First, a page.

• Midfacial bones
• Facial Buttresses
• Nerve supply of Midfacial region
• Important blood vessels
• History and examination
• Types of Midfacial fractures
• LeFort I,II,III and management
• Zygomatic fractures and management
• Orbital blow out and management
• Nasal fractures and management3/12/2016 2
• Middle third of the facial skeleton is an area bounded
– Superiorly by a line drawn across the skull from the
zygomaticofrontal suture of one side, across the
frontonasal and frontomaxillary sutures to the
zygomaticofrontal suture on the opposite side
– Inferiorly by the occlusal plane of the upper teeth,
or, if the patient is edentulous, by the upper
• Posteriorly, the region is demarcated by the
sphenoethmoidal junction, but includes the
free margin of the pterygoid laminae of the
sphenoid bone inferiorly.
Causes of facial fractures
• Motor vehicle accidents
• Assault/Domestic violence
• Sports- related incidents
• Work- related incidents
• The frontal bone, the sphenoid body and greater and
lesser wings are not usually fractured.
• In fact, they are protected to a considerable extent
by the cushioning effect achieved as the fracturing
force will crush the relatively weaker bones
comprising the middle third of the facial skeleton.
WHICH LEADS US TO TALK OF BUTTRESSES
• The central midface has many fragile bones that
could easily be crushed when subjected to strong
• They are surrounded by thicker bones of facial
buttress system lending it some strength and
Midface buttresses are composed of:
• Frontal bone
• Maxillary bones
• Zygomatic bones
• Sphenoid bone
AND THEIR ATTACHMENTS TO ONE ANOTHER
• The infraorbital nerve passes through the
infraorbital canal below the floor of the orbit
to innervate the soft tissues of the lower lid,
the cheek and the lateral aspect of the nose
and the upper lip.
• The palatine branches innervate the mucosa
of the palate.
• The nasopalatine nerve passes anteriorly in
the mucosa of the nasal septum bilaterally
and through the incisive foramen to innervate
the mucosa of the anterior palatine area.
• The facial region is supplied by branches of
external carotid artery.
Branches of external carotid artery
Important blood vessels
• The third part of the maxillary artery and its
terminal branches are closely associated with
the fractures of the middle third of the face.
• Occasionally the artery or its greater palatine
branch is torn in the region of the
pterygomaxillary fissure or pterygopalatine
canal resulting in severe life threatening
hemorrhage into the nasopharynx.
Take AMPLE history
• A - Allergies
• M - Medications (Anticoagulants, insulin and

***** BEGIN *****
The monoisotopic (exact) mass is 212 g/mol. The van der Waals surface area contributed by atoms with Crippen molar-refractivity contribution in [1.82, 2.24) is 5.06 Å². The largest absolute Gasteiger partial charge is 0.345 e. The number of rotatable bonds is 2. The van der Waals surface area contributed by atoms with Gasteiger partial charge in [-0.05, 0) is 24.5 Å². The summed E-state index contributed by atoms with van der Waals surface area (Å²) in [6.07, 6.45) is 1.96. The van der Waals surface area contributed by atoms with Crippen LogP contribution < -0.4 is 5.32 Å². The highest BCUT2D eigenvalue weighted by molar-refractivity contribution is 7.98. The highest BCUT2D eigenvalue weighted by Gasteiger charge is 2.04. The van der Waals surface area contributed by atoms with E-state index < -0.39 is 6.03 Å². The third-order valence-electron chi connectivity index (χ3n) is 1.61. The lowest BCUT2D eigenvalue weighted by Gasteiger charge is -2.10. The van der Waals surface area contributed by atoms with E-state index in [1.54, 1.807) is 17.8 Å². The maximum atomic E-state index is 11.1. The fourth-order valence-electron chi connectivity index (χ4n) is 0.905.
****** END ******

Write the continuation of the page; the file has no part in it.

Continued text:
cardiovascular medications especially)
• P – Previous medical/surgical history
• L – Last meal (time)
• E – Events/Environment surrounding the
injury (Exactly what happened)
• How did the accident occur?
• When did the accident occur? Time since
• What are the specifics of the injury, including
the type of object contacted, the direction
from which contact was made?
• Did loss of consciousness, vomiting, bleeding
• What symptoms are now being experienced
by the patient, including pain, altered
sensation, visual changes, and change in
Primary Survey: ABCDE
• Airway maintenance with cervical spine
• Breathing and adequate ventilation
• Circulation with control of haemorrhage
• Degree of consciousness
• Exposure of the patient via complete
undressing to avoid overlooking injuries
camouflaged by clothing
• Evaluate soft tissues for wounds.
• Palpate bony landmarks beginning with the:
–Supraorbital and lateral orbital rims
• Any steps or irregularities along the bony
margin are suggestive of a fracture.
• Numbness over the area of distribution of the
trigeminal nerve is usually noted with
fractures of the facial skeleton.
• Inspect oral cavity for lost teeth, lacerations,
occlusal alterations, step deformities.
Types of Midfacial fractures
• LeFort I, II, III
• Zygomatic complex fractures
• Zygomatic arch fractures
• Orbital blow out
• Nasal fractures
• NOE (Naso Orbital Ethmoid) fractures
MAY BE ISOLATED OR OCCUR IN COMBINATION
Rene LeFort 1901
• Helps for communication purpose and to plan
• Rene LeFort:
–LeFort I, LeFort II and LeFort III.
• However there were other classifications also..
• Erich’s (1942)- direction of the fracture line.
• Another classification based on relationship of
the fracture line to the zygomatic bone -
–Below the zygomatic bone - Subzygomatic
–Above or including the zygomatic bone -
• Another classification depending on the level
of a fracture line
–Low level fracture
–Mid level fracture
–High level fracture
• The most universally used classification is
LeFort I fracture
• Results from a horizontal force delivered above the
level of the teeth (to the maxilla).
• The fracture courses from the lateral border of the
pyriform aperture above the canine eminence
lateral antral wall behind the maxillary
tuberosity across the lower third of the pterygoid
• Almost always involves the pterygoid process of
the sphenoid bone.
• The fracture separates the maxilla from the
pterygoid plates and nasal and zygomatic
• This type of trauma may separate the maxilla